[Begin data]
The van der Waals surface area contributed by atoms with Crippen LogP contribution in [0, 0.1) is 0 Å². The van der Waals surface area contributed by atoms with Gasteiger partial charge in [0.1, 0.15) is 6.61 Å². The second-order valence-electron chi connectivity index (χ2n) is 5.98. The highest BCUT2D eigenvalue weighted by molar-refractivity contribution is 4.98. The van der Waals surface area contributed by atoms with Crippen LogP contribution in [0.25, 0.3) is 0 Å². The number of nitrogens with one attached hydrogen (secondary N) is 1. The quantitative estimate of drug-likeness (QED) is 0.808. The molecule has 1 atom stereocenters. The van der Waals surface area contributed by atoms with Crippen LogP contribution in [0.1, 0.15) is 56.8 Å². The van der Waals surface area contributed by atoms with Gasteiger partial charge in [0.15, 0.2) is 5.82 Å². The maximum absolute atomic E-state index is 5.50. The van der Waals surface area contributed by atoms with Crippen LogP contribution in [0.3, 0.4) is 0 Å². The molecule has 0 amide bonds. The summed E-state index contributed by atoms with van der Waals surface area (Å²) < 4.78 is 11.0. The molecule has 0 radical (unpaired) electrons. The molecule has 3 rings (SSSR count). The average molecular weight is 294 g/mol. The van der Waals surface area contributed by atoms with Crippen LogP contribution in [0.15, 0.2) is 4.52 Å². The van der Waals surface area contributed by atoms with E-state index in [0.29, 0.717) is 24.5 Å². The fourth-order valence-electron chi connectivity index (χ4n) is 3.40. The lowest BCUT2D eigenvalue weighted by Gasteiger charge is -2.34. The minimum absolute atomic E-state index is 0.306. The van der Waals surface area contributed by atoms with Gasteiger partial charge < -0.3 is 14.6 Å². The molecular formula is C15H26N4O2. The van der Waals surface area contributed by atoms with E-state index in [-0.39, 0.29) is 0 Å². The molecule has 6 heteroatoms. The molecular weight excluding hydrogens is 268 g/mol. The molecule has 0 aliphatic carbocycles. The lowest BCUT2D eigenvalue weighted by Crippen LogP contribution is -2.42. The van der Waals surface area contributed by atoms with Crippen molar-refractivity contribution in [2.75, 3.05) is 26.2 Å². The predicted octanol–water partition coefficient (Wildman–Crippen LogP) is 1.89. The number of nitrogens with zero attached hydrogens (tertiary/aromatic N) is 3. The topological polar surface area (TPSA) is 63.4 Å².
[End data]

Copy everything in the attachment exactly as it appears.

The van der Waals surface area contributed by atoms with Crippen LogP contribution in [0, 0.1) is 0 Å². The van der Waals surface area contributed by atoms with Gasteiger partial charge in [0.1, 0.15) is 6.61 Å². The second-order valence-electron chi connectivity index (χ2n) is 5.98. The highest BCUT2D eigenvalue weighted by molar-refractivity contribution is 4.98. The van der Waals surface area contributed by atoms with Crippen LogP contribution in [0.25, 0.3) is 0 Å². The number of nitrogens with one attached hydrogen (secondary N) is 1. The quantitative estimate of drug-likeness (QED) is 0.808. The molecule has 1 atom stereocenters. The van der Waals surface area contributed by atoms with Crippen LogP contribution in [0.1, 0.15) is 56.8 Å². The van der Waals surface area contributed by atoms with Gasteiger partial charge in [0.15, 0.2) is 5.82 Å². The maximum absolute atomic E-state index is 5.50. The van der Waals surface area contributed by atoms with Crippen LogP contribution in [0.3, 0.4) is 0 Å². The molecule has 0 amide bonds. The summed E-state index contributed by atoms with van der Waals surface area (Å²) < 4.78 is 11.0. The molecule has 0 radical (unpaired) electrons. The molecule has 3 rings (SSSR count). The average molecular weight is 294 g/mol. The van der Waals surface area contributed by atoms with Crippen LogP contribution in [0.15, 0.2) is 4.52 Å². The van der Waals surface area contributed by atoms with E-state index in [0.29, 0.717) is 24.5 Å². The fourth-order valence-electron chi connectivity index (χ4n) is 3.40. The lowest BCUT2D eigenvalue weighted by Gasteiger charge is -2.34. The minimum absolute atomic E-state index is 0.306. The van der Waals surface area contributed by atoms with Gasteiger partial charge < -0.3 is 14.6 Å². The molecular formula is C15H26N4O2. The van der Waals surface area contributed by atoms with E-state index in [-0.39, 0.29) is 0 Å². The molecule has 6 heteroatoms. The molecular weight excluding hydrogens is 268 g/mol. The molecule has 0 aliphatic carbocycles. The lowest BCUT2D eigenvalue weighted by Crippen LogP contribution is -2.42. The van der Waals surface area contributed by atoms with Crippen molar-refractivity contribution in [2.75, 3.05) is 26.2 Å². The predicted octanol–water partition coefficient (Wildman–Crippen LogP) is 1.89. The number of nitrogens with zero attached hydrogens (tertiary/aromatic N) is 3. The topological polar surface area (TPSA) is 63.4 Å².